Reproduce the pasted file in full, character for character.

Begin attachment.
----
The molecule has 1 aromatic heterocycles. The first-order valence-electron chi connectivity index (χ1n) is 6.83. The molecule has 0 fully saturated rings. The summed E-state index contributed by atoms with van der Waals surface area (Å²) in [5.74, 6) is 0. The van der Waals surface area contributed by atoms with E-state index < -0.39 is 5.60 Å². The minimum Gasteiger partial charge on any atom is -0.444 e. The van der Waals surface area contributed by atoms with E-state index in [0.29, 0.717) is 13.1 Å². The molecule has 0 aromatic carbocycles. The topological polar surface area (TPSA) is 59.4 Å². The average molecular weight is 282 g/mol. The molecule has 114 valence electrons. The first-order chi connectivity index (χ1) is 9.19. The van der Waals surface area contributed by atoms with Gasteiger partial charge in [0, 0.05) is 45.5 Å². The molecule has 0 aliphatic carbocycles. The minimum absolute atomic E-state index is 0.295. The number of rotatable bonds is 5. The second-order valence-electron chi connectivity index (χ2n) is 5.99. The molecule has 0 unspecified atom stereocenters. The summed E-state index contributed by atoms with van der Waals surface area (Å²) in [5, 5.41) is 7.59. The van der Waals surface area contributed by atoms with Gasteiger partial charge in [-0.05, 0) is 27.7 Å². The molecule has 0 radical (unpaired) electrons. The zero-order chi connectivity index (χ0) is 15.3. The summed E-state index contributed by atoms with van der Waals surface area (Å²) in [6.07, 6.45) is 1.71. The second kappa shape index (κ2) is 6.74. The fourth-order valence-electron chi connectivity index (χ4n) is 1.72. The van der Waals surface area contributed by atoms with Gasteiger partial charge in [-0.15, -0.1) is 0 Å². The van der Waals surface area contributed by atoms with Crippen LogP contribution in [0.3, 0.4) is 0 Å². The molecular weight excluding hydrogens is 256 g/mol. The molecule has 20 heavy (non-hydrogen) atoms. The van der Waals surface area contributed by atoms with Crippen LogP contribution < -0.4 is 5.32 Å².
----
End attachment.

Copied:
The molecule has 1 aromatic heterocycles. The first-order valence-electron chi connectivity index (χ1n) is 6.83. The molecule has 0 fully saturated rings. The summed E-state index contributed by atoms with van der Waals surface area (Å²) in [5.74, 6) is 0. The van der Waals surface area contributed by atoms with E-state index < -0.39 is 5.60 Å². The minimum Gasteiger partial charge on any atom is -0.444 e. The van der Waals surface area contributed by atoms with E-state index in [0.29, 0.717) is 13.1 Å². The molecule has 0 aromatic carbocycles. The topological polar surface area (TPSA) is 59.4 Å². The average molecular weight is 282 g/mol. The molecule has 114 valence electrons. The first-order chi connectivity index (χ1) is 9.19. The van der Waals surface area contributed by atoms with Gasteiger partial charge in [0, 0.05) is 45.5 Å². The molecule has 0 aliphatic carbocycles. The minimum absolute atomic E-state index is 0.295. The number of rotatable bonds is 5. The second-order valence-electron chi connectivity index (χ2n) is 5.99. The molecule has 0 unspecified atom stereocenters. The summed E-state index contributed by atoms with van der Waals surface area (Å²) in [5, 5.41) is 7.59. The van der Waals surface area contributed by atoms with Gasteiger partial charge in [-0.05, 0) is 27.7 Å². The molecule has 0 radical (unpaired) electrons. The zero-order chi connectivity index (χ0) is 15.3. The summed E-state index contributed by atoms with van der Waals surface area (Å²) in [6.07, 6.45) is 1.71. The second kappa shape index (κ2) is 6.74. The fourth-order valence-electron chi connectivity index (χ4n) is 1.72. The van der Waals surface area contributed by atoms with Gasteiger partial charge in [-0.15, -0.1) is 0 Å². The van der Waals surface area contributed by atoms with Crippen LogP contribution in [0.3, 0.4) is 0 Å². The molecular weight excluding hydrogens is 256 g/mol. The molecule has 20 heavy (non-hydrogen) atoms. The van der Waals surface area contributed by atoms with Crippen LogP contribution < -0.4 is 5.32 Å².